Hazardous conditions slowed firefighters’ attempts Monday afternoon to search for some 40 people still missing after a runaway oil tanker train exploded over the weekend in a Quebec town, killing at least five people and incinerating at least 30 buildings, officials said. Few residents hold out hope that they will be found alive.
Richard Gagne, a spokesman for Quebec provincial police, said it was still too risky to begin searching for the missing, while firefighters made sure all flames were out and the unexploded oil tankers were kept cool.
The crash raised questions about the safety of Canada’s growing transportation of oil by train.
All but one of the train’s 73 tanker cars were carrying oil when they somehow came loose early Saturday, sped downhill nearly seven miles (11 kilometers) into the town of Lac-Megantic, near the Maine border, and derailed, with at least five of the cars exploding.
The train’s owners said they believed brake failure was to blame. “Somehow those brakes were released, and that’s what is going to be investigated,” Joe McGonigle, Montreal, Maine & Atlantic’s vice president of marketing, said Sunday.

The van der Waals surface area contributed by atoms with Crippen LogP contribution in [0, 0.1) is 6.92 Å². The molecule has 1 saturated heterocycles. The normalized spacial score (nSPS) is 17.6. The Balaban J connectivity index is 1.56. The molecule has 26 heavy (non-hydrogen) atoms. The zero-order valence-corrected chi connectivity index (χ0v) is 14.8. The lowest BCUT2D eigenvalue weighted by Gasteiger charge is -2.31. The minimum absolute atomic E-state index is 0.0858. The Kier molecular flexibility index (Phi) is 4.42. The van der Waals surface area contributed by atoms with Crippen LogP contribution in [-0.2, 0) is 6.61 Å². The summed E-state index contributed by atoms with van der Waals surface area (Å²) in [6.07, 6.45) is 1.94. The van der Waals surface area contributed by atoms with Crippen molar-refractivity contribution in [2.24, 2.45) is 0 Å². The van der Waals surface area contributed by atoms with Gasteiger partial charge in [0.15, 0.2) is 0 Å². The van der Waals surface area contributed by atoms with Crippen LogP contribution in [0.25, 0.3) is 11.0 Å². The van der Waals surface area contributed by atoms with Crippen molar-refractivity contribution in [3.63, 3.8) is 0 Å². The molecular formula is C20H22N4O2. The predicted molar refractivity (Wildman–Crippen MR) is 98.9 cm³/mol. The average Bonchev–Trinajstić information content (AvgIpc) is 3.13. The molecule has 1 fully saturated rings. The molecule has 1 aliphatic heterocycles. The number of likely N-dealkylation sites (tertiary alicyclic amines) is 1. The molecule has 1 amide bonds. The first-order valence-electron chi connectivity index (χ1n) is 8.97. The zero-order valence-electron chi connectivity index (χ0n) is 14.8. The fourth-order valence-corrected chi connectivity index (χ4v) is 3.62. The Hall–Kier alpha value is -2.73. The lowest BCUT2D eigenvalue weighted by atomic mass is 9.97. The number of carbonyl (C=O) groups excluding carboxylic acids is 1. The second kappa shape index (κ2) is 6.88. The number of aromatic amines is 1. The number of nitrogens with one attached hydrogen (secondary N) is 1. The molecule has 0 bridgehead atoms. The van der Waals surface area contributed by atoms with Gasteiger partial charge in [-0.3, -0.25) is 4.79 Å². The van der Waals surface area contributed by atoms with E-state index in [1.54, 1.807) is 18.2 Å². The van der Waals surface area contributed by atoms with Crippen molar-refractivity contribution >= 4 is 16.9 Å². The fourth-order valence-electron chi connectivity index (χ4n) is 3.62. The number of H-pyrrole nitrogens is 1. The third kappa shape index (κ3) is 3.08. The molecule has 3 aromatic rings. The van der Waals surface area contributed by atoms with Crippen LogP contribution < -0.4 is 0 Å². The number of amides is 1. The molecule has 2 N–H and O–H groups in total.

Meanwhile, crews were working to contain 27,000 gallons (100,000 liters) of light crude that spilled from the tankers and made its way into nearby waterways. There were fears it could flow into the St. Lawrence River all the way to Quebec City.
The heart of the town of about 6,000 was leveled — including a popular eatery where several dozen revelers were believed to have been at the time of the explosions. About a third of the community was forced out of their homes.
Canadian Prime Minister Stephen Harper toured the town Sunday and compared it to a war zone.
The growing number of trains transporting crude oil in Canada and the United States had raised concerns of a major disaster, and this derailment was sure to bolster arguments that a proposed oil pipeline running from Canada across the U.S. — one that Canadian officials badly want — would be safer.
The train’s oil was being transported from North Dakota’s Bakken oil region to a refinery in New Brunswick. Because of limited pipeline capacity in the Bakken region and in Canada, oil producers are increasingly using railroads to transport oil to refineries.